Why Buying A New High-End Phone Every Year Makes Sense

Posted by on June 28, 2013 at 4:23 pm
Well, hopefully it's still stock

I constantly need the future in my hand.

When Sprint downgraded, then eliminated their Sprint Premier program, I knew it was time to move on. Other carriers had done the same thing with their rewards programs for people who paid higher rates for their plans, this much I understood, but it eliminated one of the biggest reasons I stayed with Sprint once the smartphone war began to settle in for real. In reality, I’d still pay a bit more per month so I could get a new phone every year at retail price and not have to pay an Early Termination Fee to switch. The carriers will have to cede a little, but will they bite? To the point: why would you need a new phone every year, anyway?


The Current Business

It’s been 561 days since I bought my current phone, Verizon’s Galaxy Nexus. I was elated by the carrier’s selection of phones (in case I changed my mind), LTE coverage and the fact that it was carrying the Galaxy Nexus with their LTE coverage. It wasn’t an easy sell, but my year old Epic 4G on Sprint was never going to see another Android update again, so I was kinda stuck with Gingerbread at best, regardless of what ROM I threw on it. It was also a pretty big phone and the feature creep began to slip into my brain. I needed more, so I paid $200 for the Galaxy Nexus and another $300 to Sprint for terminating my two-year contract early.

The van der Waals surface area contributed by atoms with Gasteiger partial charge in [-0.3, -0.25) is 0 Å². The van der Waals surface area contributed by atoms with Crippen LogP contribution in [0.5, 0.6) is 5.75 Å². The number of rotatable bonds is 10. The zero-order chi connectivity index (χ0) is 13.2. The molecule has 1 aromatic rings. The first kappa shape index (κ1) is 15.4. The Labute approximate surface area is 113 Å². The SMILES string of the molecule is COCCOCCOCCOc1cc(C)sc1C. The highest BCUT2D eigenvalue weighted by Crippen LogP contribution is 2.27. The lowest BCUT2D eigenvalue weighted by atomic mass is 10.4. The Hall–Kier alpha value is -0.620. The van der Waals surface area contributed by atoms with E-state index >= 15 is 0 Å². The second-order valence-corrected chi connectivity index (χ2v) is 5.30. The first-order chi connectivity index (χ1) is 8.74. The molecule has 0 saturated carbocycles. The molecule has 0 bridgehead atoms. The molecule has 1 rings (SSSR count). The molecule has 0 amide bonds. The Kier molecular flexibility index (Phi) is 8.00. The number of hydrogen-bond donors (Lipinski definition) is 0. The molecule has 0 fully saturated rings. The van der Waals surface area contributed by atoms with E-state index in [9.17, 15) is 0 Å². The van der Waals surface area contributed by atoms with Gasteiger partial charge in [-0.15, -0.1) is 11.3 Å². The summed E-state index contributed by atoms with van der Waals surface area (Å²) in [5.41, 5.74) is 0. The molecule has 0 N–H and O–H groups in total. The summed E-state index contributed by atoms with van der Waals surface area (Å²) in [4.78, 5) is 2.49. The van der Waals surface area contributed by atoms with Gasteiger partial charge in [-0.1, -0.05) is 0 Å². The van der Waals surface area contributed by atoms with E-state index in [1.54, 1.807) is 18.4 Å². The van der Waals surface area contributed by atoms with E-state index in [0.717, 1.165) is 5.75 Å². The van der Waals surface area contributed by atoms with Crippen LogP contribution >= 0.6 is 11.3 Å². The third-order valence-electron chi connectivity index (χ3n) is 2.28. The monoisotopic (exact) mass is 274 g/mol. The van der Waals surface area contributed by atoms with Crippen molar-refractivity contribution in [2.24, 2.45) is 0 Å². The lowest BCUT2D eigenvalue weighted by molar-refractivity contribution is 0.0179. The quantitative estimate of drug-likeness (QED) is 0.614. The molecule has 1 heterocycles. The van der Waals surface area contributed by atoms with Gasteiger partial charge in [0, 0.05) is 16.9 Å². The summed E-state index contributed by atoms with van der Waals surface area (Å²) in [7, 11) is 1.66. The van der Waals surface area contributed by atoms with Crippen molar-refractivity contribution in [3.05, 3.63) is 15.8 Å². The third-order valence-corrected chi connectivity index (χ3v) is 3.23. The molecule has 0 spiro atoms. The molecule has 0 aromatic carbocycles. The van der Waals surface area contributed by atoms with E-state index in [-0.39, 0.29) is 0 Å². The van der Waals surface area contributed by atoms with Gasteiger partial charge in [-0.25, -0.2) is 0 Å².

While the switch was definitely worth it, a year and a half later I pine for the next thing. Here’s why.


There Are More Apps Now And They Need More Juice Than Ever

My Galaxy Nexus wasn’t a barnstormer in the performance department when it launched, but these days I can’t get much work done when I’ve got Instagram, Vine, Chrome and Kik Messenger open. That’s right, my thumb is in every pie and I need access to every piece of information I can possibly get. What was once a snappy stock camera app takes its sweet time as it boots and switches modes. Even keyboards have become more complex as they need more RAM to keep word suggestions available. Android is not the most graceful in its best times, much less when it’s under stress. It’s the Windows problem, but in mobile form.

But let’s take a step further back…

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